[Date Prev][Date Next][Thread Prev][Thread Next][Date Index][Thread Index]

Re: Strong Typing, Dynamic Languages, What to do?

One of our list correspondents wrote:

> For the following reasons I think this freedom is bought by a little
> performance-loss:

Thanks.  Let's go over these itemwise, okay?

> - Allocated memory in C is guaranteed to stay in place ... so you can
> have very efficient sorting-routines, for example.

The same is possible with GC.  A copying collector is required to
update the values in registers after copying.  Therefore, a sort
routine that used certain kinds of pointer arithmetic would function
without difficulty.  In fact, compilers sometimes generate "shadow"
pointers to the start of objects if they're going to wander off into
the middle of them.  This is analogous to the sorting situation.

> - Whatever algorithm the GC uses to distinguish live from free-able
> memory-objects, it has to 'look' at every object. The more objects it
> manages the longer this will take -> GC-Time is proportional to number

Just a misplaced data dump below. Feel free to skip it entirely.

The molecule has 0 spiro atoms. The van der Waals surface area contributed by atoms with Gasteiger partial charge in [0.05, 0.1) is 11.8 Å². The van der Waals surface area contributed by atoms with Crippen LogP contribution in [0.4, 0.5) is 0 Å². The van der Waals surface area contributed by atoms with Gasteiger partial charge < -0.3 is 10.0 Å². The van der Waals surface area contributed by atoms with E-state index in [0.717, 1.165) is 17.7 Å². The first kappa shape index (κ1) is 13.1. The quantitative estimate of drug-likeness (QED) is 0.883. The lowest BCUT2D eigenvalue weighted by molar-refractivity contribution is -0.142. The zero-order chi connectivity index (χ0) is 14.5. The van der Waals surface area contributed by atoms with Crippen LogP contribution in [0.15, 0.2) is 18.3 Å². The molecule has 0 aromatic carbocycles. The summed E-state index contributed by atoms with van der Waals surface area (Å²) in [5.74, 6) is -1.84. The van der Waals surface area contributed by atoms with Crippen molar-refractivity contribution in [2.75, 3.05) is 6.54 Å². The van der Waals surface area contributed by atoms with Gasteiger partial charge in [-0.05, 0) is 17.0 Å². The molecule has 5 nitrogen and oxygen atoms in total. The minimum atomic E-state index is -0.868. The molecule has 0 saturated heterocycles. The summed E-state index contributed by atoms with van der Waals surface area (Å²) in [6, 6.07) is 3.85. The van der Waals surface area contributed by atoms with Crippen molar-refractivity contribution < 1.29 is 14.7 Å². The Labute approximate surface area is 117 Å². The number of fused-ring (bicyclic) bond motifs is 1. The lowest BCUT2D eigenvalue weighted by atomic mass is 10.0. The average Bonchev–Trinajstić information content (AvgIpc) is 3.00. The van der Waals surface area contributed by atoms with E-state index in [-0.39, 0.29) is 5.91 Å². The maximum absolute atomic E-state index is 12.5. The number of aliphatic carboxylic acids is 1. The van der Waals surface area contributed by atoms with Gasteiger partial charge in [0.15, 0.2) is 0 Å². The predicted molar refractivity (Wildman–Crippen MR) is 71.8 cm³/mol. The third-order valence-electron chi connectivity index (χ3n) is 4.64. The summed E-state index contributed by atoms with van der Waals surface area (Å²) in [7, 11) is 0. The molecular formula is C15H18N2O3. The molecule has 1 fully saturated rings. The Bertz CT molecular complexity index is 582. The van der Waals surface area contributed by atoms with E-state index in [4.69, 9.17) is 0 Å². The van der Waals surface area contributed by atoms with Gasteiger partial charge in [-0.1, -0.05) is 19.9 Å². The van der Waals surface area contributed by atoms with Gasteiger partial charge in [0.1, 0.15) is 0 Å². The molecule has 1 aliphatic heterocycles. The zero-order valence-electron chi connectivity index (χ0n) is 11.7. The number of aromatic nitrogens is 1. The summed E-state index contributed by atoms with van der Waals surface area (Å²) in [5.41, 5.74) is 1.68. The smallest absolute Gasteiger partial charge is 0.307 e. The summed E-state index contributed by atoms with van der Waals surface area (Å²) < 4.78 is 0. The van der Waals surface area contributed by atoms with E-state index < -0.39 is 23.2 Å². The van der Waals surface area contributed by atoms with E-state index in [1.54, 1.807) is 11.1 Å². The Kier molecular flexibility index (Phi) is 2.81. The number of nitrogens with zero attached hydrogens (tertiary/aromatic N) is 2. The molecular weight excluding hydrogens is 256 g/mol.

> of GC-managed heap-objects.

That's why we have generational collectors.  I don't see what you're
getting at.  Perhaps you could explain why you think modern
generational collectors have the problem you attribute.

> - So its better to allocate memory in big parts (like the usual
> efficiency-concerned C-programmer propably does) and not
> little-by-little (like the GC eventually might be tempted to do).

First of all, your "So" is a fallacy.  Collection is proportional not
only to the number of objects but also to the number of references
within the objects.  So just because you allocate a bunch of data in
one fell swoop doesn't affect the collection time.

Anyway, I don't see it.  When you allocate in a nursery, you simply
bump up an allocation pointer.  The real cost is in initializing the
allocated space.  This is the same price you would pay in a language
with manual memory management.  The cost of raw allocation is the same 
in both cases.

> - The more little memory-objects are chopped out of the heap
> (non-contigiously), the longer it will take a 'malloc' to find a
> sufficiently large piece of memory if it is needed.

Yes, and that's not a problem collectors face.  I'm not sure how this
is evidence *against* GC!

> I could imagine that in large programs a robust GC may also lead to
> faster execution because it fights leakage.

There is also precious little evidence that reference counting is
actually faster than modern, generational GC.